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Coercive control and Gaslighting: the other types of domestic abuse.

Domestic violence comes up regularly in the news as unfortunately it is still very much present in our life. Statistically, 1 in 4 women will go through domestic violence in their life.

I was one. But it took me years to realise what had happened to me. I was 18, I could feel the relationship was not healthy but I did not come out. It ended when he left me. It is when I started working in the women’s sector, and supporting women survivor of domestic violence that I started to understand what had happened to me. You see, he never hit me. The violence was not physical but it was psychological and emotional. The term for it are coercive control and gaslighting, but what do they mean?

Coercive control

coercive control | Domestic violence | counselling

It is an act or a pattern of acts of assault, threats, humiliation and intimidation or other abuse that is used to harm, punish, or frighten their victim. Physical violence can be also present but it is not always the case. The threat of violence can be used to control.

Your partner might start controlling who you see, who you talk too. They might start telling you that they don’t like this friend, or that your family makes them feel uncomfortable, that they prefer to spend time alone with you.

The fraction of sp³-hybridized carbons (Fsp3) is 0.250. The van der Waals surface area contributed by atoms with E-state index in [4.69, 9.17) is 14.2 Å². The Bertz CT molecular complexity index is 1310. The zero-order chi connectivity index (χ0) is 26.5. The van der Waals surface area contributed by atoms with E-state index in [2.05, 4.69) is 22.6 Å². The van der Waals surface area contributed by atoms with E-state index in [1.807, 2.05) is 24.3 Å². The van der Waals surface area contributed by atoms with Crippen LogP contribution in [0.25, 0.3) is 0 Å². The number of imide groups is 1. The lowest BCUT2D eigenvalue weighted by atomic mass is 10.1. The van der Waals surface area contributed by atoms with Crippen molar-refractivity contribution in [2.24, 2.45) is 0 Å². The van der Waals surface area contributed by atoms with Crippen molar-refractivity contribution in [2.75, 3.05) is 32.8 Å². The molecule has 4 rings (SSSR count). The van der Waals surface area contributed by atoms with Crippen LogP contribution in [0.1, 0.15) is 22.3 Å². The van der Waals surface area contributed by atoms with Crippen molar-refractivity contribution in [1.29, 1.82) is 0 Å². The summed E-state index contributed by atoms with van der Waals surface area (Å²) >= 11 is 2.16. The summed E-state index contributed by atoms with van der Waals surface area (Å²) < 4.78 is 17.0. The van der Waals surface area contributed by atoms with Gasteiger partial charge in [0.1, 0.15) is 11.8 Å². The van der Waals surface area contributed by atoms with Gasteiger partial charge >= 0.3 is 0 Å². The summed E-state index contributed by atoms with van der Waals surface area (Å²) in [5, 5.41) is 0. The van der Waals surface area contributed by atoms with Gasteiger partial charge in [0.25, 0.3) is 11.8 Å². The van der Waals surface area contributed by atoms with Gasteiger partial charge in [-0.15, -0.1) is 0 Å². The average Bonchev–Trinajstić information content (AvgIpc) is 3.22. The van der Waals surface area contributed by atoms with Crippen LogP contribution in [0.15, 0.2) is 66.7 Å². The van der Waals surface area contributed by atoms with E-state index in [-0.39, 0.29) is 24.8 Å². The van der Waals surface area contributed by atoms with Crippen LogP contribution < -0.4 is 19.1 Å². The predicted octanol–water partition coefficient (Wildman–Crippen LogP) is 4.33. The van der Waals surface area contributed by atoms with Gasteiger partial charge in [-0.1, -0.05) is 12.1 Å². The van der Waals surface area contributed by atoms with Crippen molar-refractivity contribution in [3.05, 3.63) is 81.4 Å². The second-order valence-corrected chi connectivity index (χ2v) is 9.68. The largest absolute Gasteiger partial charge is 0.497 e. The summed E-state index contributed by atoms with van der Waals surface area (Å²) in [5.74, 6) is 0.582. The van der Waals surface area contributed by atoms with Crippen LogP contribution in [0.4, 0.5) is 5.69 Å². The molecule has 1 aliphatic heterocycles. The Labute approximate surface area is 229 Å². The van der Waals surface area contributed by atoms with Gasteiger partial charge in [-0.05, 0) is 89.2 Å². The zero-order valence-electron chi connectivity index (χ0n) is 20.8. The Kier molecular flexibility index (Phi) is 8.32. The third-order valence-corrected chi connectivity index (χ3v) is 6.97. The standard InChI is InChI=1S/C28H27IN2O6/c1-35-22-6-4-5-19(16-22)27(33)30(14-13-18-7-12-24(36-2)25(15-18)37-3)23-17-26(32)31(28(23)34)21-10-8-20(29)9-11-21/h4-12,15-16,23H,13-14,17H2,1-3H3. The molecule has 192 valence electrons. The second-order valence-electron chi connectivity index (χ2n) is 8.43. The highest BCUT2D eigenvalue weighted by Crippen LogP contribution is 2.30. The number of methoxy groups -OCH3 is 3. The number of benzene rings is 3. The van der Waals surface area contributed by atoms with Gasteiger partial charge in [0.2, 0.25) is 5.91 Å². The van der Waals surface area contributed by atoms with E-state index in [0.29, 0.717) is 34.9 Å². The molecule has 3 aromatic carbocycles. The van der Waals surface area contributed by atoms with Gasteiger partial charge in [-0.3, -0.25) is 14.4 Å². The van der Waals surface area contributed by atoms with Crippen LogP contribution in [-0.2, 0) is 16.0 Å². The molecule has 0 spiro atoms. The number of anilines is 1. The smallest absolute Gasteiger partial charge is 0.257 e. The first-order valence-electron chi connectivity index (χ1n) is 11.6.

Slowly you might start putting distance with others, you might stop seeing people and become more isolated until there is just your partner in your life. Because of what your partner is telling you, you might even start being angry at family and friends because they are not accepting of your partner.

In a relationship with coercive control, your partner might also force you to do task over and over again like cleaning or rearranging the cupboard, making you feel like you are not good enough. Your partner might also control your finance, control what your read, what you watch on Tv, in some case even control your routine and when you are allowed to go to the loo.

In those relationships, the controlling partner might appear on the outside like the best husband, a loving person, always helpful, regarded highly in the community.

How many times do you read on the news about surprised friends and family saying but he was such a lovely man… He might appear nice but the other partner understands the message of threat behind the behaviour. I remember reading the story of a woman in a controlled relationship. She was part of a sport team, and after her team won the tournament, her husband came to her in the middle of the celebration and gave her a jumper so that “she would not get cold” however she understood the message, that she will soon need to cover the bruises.

Some other common examples of coercive behaviour are:

  • Depriving you of basic needs, such as food

  • Monitoring your time

  • Monitoring you via online communication tools or spyware

  • Taking control over aspects of your everyday life, such as where you can go, who you can see, what you can wear and when you can sleep

  • Depriving you access to support services, such as medical services

  • Repeatedly putting you down, such as saying you’re worthless

  • Humiliating, degrading or dehumanising you

  • Making threats or intimidating you

(source:Women's aid)